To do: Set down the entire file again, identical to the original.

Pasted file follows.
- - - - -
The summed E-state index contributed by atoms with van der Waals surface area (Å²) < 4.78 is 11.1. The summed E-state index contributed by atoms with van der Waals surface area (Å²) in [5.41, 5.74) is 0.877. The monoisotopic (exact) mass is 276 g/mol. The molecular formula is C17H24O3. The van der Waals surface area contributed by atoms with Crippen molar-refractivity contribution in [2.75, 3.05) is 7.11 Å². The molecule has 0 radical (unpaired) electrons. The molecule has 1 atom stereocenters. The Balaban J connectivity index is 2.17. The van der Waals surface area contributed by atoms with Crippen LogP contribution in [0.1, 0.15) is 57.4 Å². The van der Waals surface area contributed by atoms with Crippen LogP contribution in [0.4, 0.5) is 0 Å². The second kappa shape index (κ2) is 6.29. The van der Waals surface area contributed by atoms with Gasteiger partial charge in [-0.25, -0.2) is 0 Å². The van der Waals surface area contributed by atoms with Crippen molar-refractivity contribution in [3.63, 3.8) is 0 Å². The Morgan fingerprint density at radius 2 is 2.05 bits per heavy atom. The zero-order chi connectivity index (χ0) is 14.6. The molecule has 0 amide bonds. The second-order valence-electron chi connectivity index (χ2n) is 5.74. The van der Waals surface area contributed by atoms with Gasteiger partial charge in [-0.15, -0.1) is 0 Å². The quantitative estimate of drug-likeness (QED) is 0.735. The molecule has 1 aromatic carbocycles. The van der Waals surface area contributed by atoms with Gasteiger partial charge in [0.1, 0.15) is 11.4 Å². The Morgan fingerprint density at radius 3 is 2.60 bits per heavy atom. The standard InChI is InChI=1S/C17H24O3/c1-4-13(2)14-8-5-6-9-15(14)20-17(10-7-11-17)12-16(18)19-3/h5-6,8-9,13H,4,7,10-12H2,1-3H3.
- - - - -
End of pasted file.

The summed E-state index contributed by atoms with van der Waals surface area (Å²) < 4.78 is 11.1. The summed E-state index contributed by atoms with van der Waals surface area (Å²) in [5.41, 5.74) is 0.877. The monoisotopic (exact) mass is 276 g/mol. The molecular formula is C17H24O3. The van der Waals surface area contributed by atoms with Crippen molar-refractivity contribution in [2.75, 3.05) is 7.11 Å². The molecule has 0 radical (unpaired) electrons. The molecule has 1 atom stereocenters. The Balaban J connectivity index is 2.17. The van der Waals surface area contributed by atoms with Crippen LogP contribution in [0.1, 0.15) is 57.4 Å². The van der Waals surface area contributed by atoms with Crippen LogP contribution in [0.4, 0.5) is 0 Å². The second kappa shape index (κ2) is 6.29. The van der Waals surface area contributed by atoms with Gasteiger partial charge in [-0.25, -0.2) is 0 Å². The van der Waals surface area contributed by atoms with Crippen molar-refractivity contribution in [3.63, 3.8) is 0 Å². The Morgan fingerprint density at radius 2 is 2.05 bits per heavy atom. The zero-order chi connectivity index (χ0) is 14.6. The molecule has 0 amide bonds. The second-order valence-electron chi connectivity index (χ2n) is 5.74. The van der Waals surface area contributed by atoms with Gasteiger partial charge in [-0.15, -0.1) is 0 Å². The quantitative estimate of drug-likeness (QED) is 0.735. The molecule has 1 aromatic carbocycles. The van der Waals surface area contributed by atoms with Gasteiger partial charge in [0.1, 0.15) is 11.4 Å². The Morgan fingerprint density at radius 3 is 2.60 bits per heavy atom. The standard InChI is InChI=1S/C17H24O3/c1-4-13(2)14-8-5-6-9-15(14)20-17(10-7-11-17)12-16(18)19-3/h5-6,8-9,13H,4,7,10-12H2,1-3H3.